Researchers at the University of Geneva (UNIGE) have developed a new material that improves the performance of solid-state sodium batteries, which are considered less dangerous and more durable than their lithium-ion counterparts.
Until now, one of the main issues playing against sodium batteries is the fact that sodium ions do not move easily in the liquid electrolyte of conventional batteries, making them less efficient than lithium. This is where the UNIGE development comes in.
By modifying the crystal structure of a material composed of carbon, boron and hydrogen (carbo hydridoborate), the Swiss researchers developed a more efficient solid electrolyte and also defined the ideal pressure to be applied to the battery for it to operate efficiently.
In a couple of papers published in the journals ACS Applied Materials & Interfaces and Advanced Materials Interfaces, the research team explains that because sodium is heavier than lithium, its ions also move less easily in the liquid electrolyte. This is why their solution implied designing a solid electrolyte that is also non-flammable and that deals with the performance shortcomings of already developed solid electrolytes that are composed of hydridoborates.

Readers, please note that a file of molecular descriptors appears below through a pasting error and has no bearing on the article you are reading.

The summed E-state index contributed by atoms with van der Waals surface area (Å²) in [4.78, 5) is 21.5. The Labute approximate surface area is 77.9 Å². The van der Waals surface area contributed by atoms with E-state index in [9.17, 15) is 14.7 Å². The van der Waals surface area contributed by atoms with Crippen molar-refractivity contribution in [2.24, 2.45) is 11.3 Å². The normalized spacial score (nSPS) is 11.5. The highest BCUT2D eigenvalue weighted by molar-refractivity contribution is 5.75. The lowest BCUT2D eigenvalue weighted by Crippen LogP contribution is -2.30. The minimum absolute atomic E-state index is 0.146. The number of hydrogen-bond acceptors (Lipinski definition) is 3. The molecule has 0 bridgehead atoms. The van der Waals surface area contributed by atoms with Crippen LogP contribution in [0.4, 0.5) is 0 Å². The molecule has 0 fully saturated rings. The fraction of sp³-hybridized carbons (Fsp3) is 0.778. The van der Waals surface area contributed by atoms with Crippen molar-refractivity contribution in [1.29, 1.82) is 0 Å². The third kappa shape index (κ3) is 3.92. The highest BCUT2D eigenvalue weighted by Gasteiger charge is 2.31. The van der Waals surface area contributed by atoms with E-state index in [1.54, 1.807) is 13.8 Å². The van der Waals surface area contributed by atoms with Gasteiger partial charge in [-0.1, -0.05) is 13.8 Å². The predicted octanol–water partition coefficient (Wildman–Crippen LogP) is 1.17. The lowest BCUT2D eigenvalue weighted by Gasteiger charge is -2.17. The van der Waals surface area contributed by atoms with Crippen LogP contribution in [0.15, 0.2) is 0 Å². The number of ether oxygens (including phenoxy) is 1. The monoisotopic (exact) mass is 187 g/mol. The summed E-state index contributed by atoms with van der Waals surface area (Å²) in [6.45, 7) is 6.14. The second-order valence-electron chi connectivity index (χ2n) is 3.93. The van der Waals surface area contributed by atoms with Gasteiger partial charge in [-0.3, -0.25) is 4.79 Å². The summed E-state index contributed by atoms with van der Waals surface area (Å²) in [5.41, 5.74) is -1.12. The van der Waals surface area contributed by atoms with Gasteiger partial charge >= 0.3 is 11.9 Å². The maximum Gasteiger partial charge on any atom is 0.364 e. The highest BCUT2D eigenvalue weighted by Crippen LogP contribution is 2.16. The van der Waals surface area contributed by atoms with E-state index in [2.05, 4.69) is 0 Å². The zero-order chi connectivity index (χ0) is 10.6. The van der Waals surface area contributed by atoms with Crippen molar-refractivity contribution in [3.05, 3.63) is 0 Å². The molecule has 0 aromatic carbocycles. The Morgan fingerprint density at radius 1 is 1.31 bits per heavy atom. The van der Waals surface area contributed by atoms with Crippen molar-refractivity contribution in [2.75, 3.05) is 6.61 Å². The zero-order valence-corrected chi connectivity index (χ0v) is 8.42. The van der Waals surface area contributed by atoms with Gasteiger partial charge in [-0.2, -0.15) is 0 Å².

This is how they came up with the idea of creating sodium carbo-hydridoborate (NaCB11H12), an efficient material that is originally not conductive.
“By modifying the structure of its crystals, and more precisely the spatial arrangement of the atoms, we have succeeded in making it conductive, which makes it the most efficient means of transporting sodium ions currently available,” Radovan Cerny, co-author of the studies, said in a media statement.
To achieve this result, Cerny and his colleagues subjected the compound to high shocks, generating high temperatures, inside a ball mill. This is an energy-efficient method that is widely used in the cement industry. Once this was done, the material was put to the test.
Knowing that for a battery to work, the electrolyte, whether liquid or solid, must be in intimate contact with the positive and negative electrodes, the scientists had to make sure the one they developed was contained firmly within the battery.
“To achieve that, pressure must be applied by means of screws or springs. We looked for the ideal ‘force’ to exert on our solid electrolyte,” said co-author Matteo Brighi. “It was shown that this should be around 400 atmospheres, equivalent to the pressure under water at a depth of 4,000 meters, which can be achieved very easily with a few turns of a screw.”
In Cerny and Brighi’s view, these discoveries pave the way for easier production of sodium batteries, especially in the automotive industry.